More important, state laws often ban modifications to brake systems. Hence, you may not be allowed to ride your bike after you have spent huge sums on extensive modifications.
It is safer and more cost-effective to buy an ABS-enabled motorcycle. You can also sell your present Harley and buy one that comes with ABS. Trying to add ABS to your motorcycle may reduce the brake system’s potency and put you at risk.
What Are Typical Problems With Harley Brakes?
Harleys have some of the best brake systems available on any motorcycle, but they are still prone to flaws.
Here are the most common issues that have been associated with the brake on Harley bikes:
1. Front Brake Issues
Many Harley owners have reported several problems with the front brakes on their motorcycles. According to owners, the front brakes often malfunction or act erratically frequently.
Issues associated with the front brakes on Harley motorcycles include stiff front brakes and spongy or mushy brakes.
Stiff brakes occur when the lever is stuck in one position and cannot be pressed.
Harley owners also complain that the brakes on their motorcycles feel mushy or spongy when applied. They have to press the brakes multiple times before it works.
This is bad because normal motorcycle brakes should offer some resistance when applied. If your bike’s brakes feel soft and have to be pumped multiple times before they work, something is wrong.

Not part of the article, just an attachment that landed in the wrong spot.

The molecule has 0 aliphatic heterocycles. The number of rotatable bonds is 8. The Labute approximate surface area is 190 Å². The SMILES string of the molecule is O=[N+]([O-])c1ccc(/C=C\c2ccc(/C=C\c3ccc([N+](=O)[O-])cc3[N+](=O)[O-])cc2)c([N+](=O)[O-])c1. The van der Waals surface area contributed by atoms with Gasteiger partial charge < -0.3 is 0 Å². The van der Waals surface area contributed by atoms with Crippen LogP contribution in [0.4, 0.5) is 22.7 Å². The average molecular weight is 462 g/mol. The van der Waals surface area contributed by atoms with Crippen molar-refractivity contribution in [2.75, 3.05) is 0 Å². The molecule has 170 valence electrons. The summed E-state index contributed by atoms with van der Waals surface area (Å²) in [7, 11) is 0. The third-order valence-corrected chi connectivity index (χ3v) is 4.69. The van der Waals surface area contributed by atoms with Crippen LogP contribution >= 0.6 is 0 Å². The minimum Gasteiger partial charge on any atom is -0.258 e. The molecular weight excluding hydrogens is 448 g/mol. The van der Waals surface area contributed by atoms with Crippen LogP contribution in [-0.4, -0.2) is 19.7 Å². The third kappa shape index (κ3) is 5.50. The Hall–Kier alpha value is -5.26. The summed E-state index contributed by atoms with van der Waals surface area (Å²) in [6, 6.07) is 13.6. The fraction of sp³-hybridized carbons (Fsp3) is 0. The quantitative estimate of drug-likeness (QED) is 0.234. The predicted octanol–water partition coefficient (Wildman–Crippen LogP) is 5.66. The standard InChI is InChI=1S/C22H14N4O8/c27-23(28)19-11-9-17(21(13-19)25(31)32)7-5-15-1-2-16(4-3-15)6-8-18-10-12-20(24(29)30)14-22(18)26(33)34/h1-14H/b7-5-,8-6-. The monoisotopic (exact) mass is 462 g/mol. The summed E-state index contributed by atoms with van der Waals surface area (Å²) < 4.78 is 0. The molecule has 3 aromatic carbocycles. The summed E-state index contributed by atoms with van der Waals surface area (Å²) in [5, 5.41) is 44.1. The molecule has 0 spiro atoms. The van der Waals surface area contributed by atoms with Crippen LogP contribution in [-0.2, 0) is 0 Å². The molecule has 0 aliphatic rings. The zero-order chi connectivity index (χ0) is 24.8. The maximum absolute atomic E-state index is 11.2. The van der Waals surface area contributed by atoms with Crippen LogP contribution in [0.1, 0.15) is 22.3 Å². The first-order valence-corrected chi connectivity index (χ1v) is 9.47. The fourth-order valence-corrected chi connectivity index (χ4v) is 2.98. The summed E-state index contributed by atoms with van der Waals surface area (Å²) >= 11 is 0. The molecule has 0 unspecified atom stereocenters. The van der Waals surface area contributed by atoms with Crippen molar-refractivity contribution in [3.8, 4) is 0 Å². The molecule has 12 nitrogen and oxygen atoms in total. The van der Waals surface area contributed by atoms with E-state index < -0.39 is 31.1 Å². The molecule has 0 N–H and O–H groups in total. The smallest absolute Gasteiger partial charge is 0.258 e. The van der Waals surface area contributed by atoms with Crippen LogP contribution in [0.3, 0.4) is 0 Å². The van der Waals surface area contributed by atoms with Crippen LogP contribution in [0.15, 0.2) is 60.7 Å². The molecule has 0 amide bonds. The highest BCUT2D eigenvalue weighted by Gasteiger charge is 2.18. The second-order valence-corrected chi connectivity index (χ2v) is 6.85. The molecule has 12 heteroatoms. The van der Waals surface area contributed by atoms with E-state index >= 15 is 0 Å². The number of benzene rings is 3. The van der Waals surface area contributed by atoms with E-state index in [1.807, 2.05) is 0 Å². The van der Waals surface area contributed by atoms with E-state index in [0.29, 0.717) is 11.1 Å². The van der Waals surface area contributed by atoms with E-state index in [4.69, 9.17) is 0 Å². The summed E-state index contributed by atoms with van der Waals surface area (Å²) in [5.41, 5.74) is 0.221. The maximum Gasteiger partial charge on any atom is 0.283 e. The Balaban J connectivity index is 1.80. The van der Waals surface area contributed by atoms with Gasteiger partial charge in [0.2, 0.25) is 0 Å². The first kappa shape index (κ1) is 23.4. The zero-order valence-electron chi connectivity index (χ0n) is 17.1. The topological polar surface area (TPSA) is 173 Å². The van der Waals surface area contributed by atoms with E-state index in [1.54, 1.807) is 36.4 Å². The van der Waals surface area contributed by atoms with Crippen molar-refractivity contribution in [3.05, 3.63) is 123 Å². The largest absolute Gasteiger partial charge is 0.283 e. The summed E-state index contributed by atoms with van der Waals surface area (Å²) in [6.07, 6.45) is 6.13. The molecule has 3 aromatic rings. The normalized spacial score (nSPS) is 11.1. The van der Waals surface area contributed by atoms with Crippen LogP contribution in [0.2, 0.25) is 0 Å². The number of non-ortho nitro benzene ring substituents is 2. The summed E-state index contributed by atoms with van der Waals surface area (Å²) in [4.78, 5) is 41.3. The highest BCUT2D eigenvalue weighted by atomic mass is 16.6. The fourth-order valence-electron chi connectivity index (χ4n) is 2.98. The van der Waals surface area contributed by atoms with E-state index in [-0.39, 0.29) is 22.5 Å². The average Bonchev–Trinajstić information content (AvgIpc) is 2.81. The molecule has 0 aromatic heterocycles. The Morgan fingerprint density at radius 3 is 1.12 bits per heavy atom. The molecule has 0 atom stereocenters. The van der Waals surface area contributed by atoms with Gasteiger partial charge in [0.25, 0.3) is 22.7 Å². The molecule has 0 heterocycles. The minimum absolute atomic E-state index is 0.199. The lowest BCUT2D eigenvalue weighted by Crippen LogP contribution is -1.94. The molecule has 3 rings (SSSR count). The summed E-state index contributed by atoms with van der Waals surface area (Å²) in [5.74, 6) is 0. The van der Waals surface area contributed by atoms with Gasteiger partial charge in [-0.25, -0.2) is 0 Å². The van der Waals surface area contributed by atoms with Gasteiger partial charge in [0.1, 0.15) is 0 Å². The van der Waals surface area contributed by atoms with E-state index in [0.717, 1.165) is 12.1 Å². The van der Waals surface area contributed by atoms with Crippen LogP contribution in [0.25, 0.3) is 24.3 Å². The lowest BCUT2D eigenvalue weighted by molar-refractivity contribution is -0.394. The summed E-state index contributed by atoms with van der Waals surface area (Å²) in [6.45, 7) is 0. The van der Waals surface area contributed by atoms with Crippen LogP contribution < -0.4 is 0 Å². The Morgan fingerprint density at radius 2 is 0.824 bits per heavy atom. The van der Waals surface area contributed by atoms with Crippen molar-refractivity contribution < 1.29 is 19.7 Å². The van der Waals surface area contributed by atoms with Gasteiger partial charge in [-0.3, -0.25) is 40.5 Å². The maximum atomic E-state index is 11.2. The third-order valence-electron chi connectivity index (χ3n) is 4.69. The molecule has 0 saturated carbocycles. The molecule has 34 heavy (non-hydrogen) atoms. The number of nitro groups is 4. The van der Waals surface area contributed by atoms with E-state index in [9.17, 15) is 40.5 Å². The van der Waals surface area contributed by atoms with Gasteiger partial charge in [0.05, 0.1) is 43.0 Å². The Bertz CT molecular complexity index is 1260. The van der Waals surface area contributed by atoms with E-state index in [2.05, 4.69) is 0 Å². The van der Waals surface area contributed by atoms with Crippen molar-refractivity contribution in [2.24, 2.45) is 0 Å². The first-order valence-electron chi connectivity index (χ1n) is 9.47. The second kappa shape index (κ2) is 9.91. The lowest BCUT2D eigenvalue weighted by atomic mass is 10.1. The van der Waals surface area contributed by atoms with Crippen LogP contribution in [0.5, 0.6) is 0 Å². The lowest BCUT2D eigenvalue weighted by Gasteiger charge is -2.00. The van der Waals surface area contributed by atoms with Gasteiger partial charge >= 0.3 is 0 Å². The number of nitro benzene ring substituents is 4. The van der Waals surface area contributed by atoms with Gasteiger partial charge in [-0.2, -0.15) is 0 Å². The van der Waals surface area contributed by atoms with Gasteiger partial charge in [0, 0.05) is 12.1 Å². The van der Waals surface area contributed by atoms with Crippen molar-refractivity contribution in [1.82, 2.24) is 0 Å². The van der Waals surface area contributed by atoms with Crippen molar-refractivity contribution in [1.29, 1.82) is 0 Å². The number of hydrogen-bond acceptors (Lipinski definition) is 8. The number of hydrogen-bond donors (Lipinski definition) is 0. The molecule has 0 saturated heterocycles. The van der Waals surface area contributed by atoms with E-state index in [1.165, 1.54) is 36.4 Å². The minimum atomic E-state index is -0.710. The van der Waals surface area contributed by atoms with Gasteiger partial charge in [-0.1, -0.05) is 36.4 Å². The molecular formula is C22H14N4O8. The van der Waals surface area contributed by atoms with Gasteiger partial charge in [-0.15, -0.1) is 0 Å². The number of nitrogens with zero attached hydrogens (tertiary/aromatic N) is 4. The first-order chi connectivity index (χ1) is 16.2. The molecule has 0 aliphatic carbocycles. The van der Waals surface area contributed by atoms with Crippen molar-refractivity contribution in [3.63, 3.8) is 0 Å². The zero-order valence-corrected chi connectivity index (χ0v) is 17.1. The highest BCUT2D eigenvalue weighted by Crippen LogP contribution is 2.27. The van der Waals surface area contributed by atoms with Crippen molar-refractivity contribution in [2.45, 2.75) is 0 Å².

Common causes of front brake problems on Harley motorcycles include warped brake rotors and frozen calipers. Air and moisture in the motorcycle’s brake lines can also cause issues with the front brakes. If your brakes are feeling soft and spongy, there is likely air and moisture in the system.
The good news is that the front brakes problems on Harley motorcycles are easy to fix. Brake rotors are readily available at Harley-Davidson dealerships and indie parts shops.
If you discover that air or moisture in the braking system is the culprit, you can bleed the brake lines. You need not be a professional mechanic to bleed your brakes.
With online DIY videos, you should be able to perform the bleeding procedure on your motorcycle’s brake lines.
2. Faulty Rear Brakes
Faulty rear brakes are also widespread among Harley owners.
From reports, the rear brakes are prone to many failures that may endanger drivers.
Many Harley owners report that the rear brakes often lose all power, leading to brake failure. According to owners, the rear brakes may fail while the motorcycle is on the road, putting both the rider and other people at risk.
Multiple diagnoses reveal that air or moisture in the braking lines is the most common cause of rear brake failure on Harley motorcycles.
To fix the rear brake failure on your Harley, all you need to do is bleed the braking lines. You can have the brakes bled by a professional, but it’s something you can DIY.
In 2011, Harley-Davidson recalled over 250,000 motorcycles because of a defect in the rear brake system. According to the official recall statement, the rear brakes could develop problems because of excessive heat exposure.
Investigations revealed that the rear brake switch was too close to the bike’s exhaust system; hence, the overheating. This problem can cause riders to lose control of their motorcycles, resulting in potentially serious accidents.